Evaluate Weigh the pros and cons of technologies, products and projects you are considering.

Envisioning the future of mainframe technology

Traditional mainframe systems will continue to have advantages over x86 platforms, but with similarities between the two increasing, it is possible they will likely converge.

Reading the tea leaves

Even users who are keeping mainframes alive and running in their shops say there will always be use cases where mainframes don’t make sense, either because of their costs or the way they operate. For example, x86 server clusters use low-cost, incrementally scalable industry standard hardware, for which there is currently a higher rate of innovation and development within the vendor ecosystem. This approach also appeals more to skills common among administrators of the “PC generation.”

On the mainframe side, while systems are monolithic, more expensive and can be difficult to integrate with newer workloads, some users continue to swear by their systems’ high level of utilization and resiliency, calling it the gold standard for data security and performance.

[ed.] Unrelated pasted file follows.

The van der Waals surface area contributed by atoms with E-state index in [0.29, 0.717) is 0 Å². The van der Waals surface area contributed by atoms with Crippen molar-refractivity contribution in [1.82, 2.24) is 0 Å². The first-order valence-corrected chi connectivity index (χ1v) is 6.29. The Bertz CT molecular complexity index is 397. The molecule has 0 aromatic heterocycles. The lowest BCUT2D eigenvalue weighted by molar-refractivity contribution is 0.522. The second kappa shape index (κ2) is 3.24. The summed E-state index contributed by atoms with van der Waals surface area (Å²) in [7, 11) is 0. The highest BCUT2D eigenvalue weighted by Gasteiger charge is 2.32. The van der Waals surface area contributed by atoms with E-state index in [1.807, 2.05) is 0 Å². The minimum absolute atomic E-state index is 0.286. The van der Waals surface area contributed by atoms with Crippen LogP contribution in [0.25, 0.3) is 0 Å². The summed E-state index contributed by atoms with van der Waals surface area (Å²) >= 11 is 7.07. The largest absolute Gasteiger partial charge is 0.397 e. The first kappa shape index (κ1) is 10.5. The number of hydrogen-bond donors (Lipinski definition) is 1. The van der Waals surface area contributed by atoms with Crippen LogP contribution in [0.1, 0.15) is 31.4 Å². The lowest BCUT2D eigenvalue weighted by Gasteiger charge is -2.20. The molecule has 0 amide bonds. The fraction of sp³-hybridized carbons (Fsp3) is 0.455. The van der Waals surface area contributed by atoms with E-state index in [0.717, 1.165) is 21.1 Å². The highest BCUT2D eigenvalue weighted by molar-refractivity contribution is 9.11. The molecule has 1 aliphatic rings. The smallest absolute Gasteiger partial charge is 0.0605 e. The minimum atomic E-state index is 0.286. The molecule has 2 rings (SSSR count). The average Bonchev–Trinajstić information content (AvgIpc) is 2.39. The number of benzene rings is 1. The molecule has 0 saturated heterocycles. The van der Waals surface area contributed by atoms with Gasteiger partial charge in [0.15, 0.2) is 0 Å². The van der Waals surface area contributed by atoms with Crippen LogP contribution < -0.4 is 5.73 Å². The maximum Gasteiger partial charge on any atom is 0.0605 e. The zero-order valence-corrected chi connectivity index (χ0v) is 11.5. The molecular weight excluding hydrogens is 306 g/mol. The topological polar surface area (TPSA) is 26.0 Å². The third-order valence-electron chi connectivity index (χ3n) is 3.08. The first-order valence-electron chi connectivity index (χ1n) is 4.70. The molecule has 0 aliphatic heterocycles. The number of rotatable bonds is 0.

But with the similarities between x86 and mainframe architectures increasing under the auspices of the private cloud, it’s not unreasonable to ask whether the two will eventually converge completely. Most pros fall somewhere in the middle, predicting that some workloads, such as graphics rendering or Windows file systems, will never make sense to run on a mainframe, and other tasks, such as high-scale data warehousing, aren’t suited to run on distributed systems.

For more on this discussion, tune in to our podcasts with experts Wayne Kernochan and David Floyer. 

1 | 2 | 3 | 4 | 5 | 6 | 7 | 8 | 9 | 10


Dig Deeper on IBM system z and mainframe systems

Start the conversation

Send me notifications when other members comment.

Please create a username to comment.